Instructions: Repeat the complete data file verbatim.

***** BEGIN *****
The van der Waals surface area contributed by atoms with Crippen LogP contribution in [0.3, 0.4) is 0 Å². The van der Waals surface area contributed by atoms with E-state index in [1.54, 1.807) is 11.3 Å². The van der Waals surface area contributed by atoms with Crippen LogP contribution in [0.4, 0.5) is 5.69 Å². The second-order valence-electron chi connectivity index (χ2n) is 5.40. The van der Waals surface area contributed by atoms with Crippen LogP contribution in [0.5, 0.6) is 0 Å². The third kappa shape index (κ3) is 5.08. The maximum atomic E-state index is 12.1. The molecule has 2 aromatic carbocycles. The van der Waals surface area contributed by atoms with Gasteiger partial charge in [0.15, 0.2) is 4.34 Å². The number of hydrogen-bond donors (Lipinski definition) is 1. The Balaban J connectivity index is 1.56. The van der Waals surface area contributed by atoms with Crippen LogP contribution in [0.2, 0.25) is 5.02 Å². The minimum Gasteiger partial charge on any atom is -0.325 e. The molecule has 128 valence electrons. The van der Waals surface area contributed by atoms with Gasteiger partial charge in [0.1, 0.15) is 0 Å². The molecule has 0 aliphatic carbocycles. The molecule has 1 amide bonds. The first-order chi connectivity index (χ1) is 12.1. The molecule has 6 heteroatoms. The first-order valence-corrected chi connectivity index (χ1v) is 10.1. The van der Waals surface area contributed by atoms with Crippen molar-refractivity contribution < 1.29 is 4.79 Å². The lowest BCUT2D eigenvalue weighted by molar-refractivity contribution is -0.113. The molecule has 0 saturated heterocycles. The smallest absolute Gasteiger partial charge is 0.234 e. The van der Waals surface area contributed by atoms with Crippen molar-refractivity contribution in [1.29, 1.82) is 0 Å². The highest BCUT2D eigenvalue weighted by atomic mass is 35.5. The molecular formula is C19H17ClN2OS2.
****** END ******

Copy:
The van der Waals surface area contributed by atoms with Crippen LogP contribution in [0.3, 0.4) is 0 Å². The van der Waals surface area contributed by atoms with E-state index in [1.54, 1.807) is 11.3 Å². The van der Waals surface area contributed by atoms with Crippen LogP contribution in [0.4, 0.5) is 5.69 Å². The second-order valence-electron chi connectivity index (χ2n) is 5.40. The van der Waals surface area contributed by atoms with Crippen LogP contribution in [0.5, 0.6) is 0 Å². The third kappa shape index (κ3) is 5.08. The maximum atomic E-state index is 12.1. The molecule has 2 aromatic carbocycles. The van der Waals surface area contributed by atoms with Gasteiger partial charge in [0.15, 0.2) is 4.34 Å². The number of hydrogen-bond donors (Lipinski definition) is 1. The Balaban J connectivity index is 1.56. The van der Waals surface area contributed by atoms with Crippen LogP contribution in [0.2, 0.25) is 5.02 Å². The minimum Gasteiger partial charge on any atom is -0.325 e. The molecule has 128 valence electrons. The van der Waals surface area contributed by atoms with Gasteiger partial charge in [0.1, 0.15) is 0 Å². The molecule has 0 aliphatic carbocycles. The molecule has 1 amide bonds. The first-order chi connectivity index (χ1) is 12.1. The molecule has 6 heteroatoms. The first-order valence-corrected chi connectivity index (χ1v) is 10.1. The van der Waals surface area contributed by atoms with Crippen molar-refractivity contribution < 1.29 is 4.79 Å². The lowest BCUT2D eigenvalue weighted by molar-refractivity contribution is -0.113. The molecule has 0 saturated heterocycles. The smallest absolute Gasteiger partial charge is 0.234 e. The van der Waals surface area contributed by atoms with Crippen molar-refractivity contribution in [1.29, 1.82) is 0 Å². The highest BCUT2D eigenvalue weighted by atomic mass is 35.5. The molecular formula is C19H17ClN2OS2.